20 They Call Me Trinity (1970)

Bud Spencer and Terence Hill in They Call Me Trinity (1970)
West Film

A classic meshing of Italian Spaghetti Western and comedy becomes a trendsetter with the legendary Terence Hill and Bud Spencer pairing in They Call Me Trinity. This fun and inspiring cult show follows two brothers who are forced to convert to protect a group of Mormons from Mexican Bandidos. Harriman is a land-hungry major who sends his bullies to harass the Mormons so that they can give up their fertile valley. Trinity and Bambino save the day by sending the guys packing with slapstick humor instead of using excessive violence.

Stars Hill and Spencer Show Off Perfect Chemistry

Director Enzo Barboni grabs your attention with a wonderful opening and then keeps it with a clever mix of action, plot, and comedy. The iconic pairing of Terence Hill and Bud Spencer makes this classic fun romp even more legendary. The chemistry between the two is magnetic, as it unleashes a dose of sibling rivalry.

19 The Long Riders (1980)

The Long Riders
United Artists

The Long Riders is a well-thought-out film that retells the last years of the legendary James-Younger Gang, who made a name for themselves as the most feared bank robbers in the 19th Century. The movie starts with a bang as Jesse James and his brother Frank are robbing a bank. There is a brief shootout, and some innocent folks are killed, but the Long Riders get away with the loot. They keep repeating the process from town to town, but all good rides must end, and the gang is decimated.

A Perfectly Penned Western

Being co-scripted by the former associate director of the National Theatre, Bill Bryden, The Long Riders is a film worth your attention. The action scenes are violent and memorable, especially a scene involving a knife fight between Sam Starr and Cole after the botched Northfield bank robbery. This, coupled with the interspersed wonderful glimpse of the gang’s life as outlaws, makes The Long Riders a Western you should get on as soon as you can.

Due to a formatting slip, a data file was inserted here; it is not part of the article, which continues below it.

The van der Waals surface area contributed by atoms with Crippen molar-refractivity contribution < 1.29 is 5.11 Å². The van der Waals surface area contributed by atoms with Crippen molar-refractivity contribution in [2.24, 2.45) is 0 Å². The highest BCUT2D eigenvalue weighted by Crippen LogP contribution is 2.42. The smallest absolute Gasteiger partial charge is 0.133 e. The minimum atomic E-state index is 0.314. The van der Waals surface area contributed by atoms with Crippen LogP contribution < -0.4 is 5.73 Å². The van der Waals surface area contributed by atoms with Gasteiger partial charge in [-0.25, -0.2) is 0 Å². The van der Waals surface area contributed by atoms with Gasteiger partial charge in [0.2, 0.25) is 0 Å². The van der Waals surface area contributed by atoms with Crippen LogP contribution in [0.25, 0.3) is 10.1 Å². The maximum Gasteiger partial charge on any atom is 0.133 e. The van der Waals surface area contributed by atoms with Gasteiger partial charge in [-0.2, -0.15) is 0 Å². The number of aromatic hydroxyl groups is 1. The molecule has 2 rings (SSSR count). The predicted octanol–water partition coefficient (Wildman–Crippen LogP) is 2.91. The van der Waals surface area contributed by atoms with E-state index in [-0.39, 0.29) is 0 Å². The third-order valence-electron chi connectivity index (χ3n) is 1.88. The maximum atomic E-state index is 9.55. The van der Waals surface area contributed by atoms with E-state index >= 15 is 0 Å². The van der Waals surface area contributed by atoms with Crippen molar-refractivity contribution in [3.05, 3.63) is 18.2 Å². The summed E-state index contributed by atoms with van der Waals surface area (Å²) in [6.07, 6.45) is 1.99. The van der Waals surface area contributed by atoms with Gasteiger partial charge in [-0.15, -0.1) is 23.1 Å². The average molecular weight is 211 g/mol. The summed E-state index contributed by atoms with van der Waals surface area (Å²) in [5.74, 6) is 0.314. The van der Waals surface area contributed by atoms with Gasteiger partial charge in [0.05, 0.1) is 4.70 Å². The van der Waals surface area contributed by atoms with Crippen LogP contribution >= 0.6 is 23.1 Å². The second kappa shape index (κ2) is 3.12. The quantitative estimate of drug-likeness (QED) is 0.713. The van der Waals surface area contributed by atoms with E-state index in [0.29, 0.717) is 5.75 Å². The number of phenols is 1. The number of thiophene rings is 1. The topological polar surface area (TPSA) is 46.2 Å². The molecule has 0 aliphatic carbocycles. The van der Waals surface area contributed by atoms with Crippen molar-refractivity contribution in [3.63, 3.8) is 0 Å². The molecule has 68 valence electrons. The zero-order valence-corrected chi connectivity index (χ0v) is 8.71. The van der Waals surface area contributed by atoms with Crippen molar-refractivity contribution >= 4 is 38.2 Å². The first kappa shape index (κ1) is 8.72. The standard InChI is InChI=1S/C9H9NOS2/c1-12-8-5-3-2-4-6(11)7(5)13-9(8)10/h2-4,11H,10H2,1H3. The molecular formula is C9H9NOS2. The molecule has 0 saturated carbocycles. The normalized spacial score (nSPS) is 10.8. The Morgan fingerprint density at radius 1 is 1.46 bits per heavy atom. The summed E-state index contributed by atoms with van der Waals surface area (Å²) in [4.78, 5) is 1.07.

18 The Homesman (2014)

The Homesman

Release Date
November 14, 2014

122 Minutes

The Homesman is a 2014 French-American period drama film set in the Midwest in the 1850s. It is directed and produced by Tommy Lee Jones and co-written with Kieran Fitzgerald. The film is based on a 1988 novel by Glendon Swarthout of the same name. It follows an independent-minded woman, Mary Bee Cuddy, tasked with saving three women living on the edge of the American frontier. She offers to use her wagon to transport the three women back to Iowa, where a minister’s wife will give shelter to these so-called “cuckoo clocks.”

A Rare Western Focused on Women

Depression, madness, and sympathy in the 19th century make for this insightful and confident woman-centric Western film. Starring eccentric characters like Hillary Swank, Hailee Steinfeld, James Spader, and Meryl Streep, the movie brings out a muscular, heartfelt picture tempered with shrewd sympathy and insight to provoke your feelings when indulging.

17 Blackthorn (2011)



Release Date
July 1, 2011


Miguel Barros

A fascinating take on the fate of the famous outlaw Butch Cassidy, Blackthorn starred Sam Sherpard as an older version of the iconic gunslinger. The film subverts the legend that Cassidy was killed by Bolivian soldiers after he crossed the border seeking refuge there. In this portrayal, it seems he survived and hid out there, posing in a secluded village as a man named James Blackthorn. Now, an old man, wanting to see a son he’s never met, Cassidy decides to make a perilous journey back to the US for the first time in 20 years.

Mateo Gil’s Take on Butch Cassidy

Made by the talented Spanish director, Mateo Gil, Blackthorn won four Goya Awards amid 11 nominations, including the award for Best Cinematography. Favorably reviewed, the film was wonderfully shot and driven by Shepard’s no-nonsense performance, which provided added gravitas to the character’s already legendary reputation. As an added treat, it also featured a great supporting role from Steven Rea, and Nikolaj Coster-Waldau (Jamie Lannister from Game of Thrones) as a young Cassidy in the film.


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16 Free State of Jones (2016)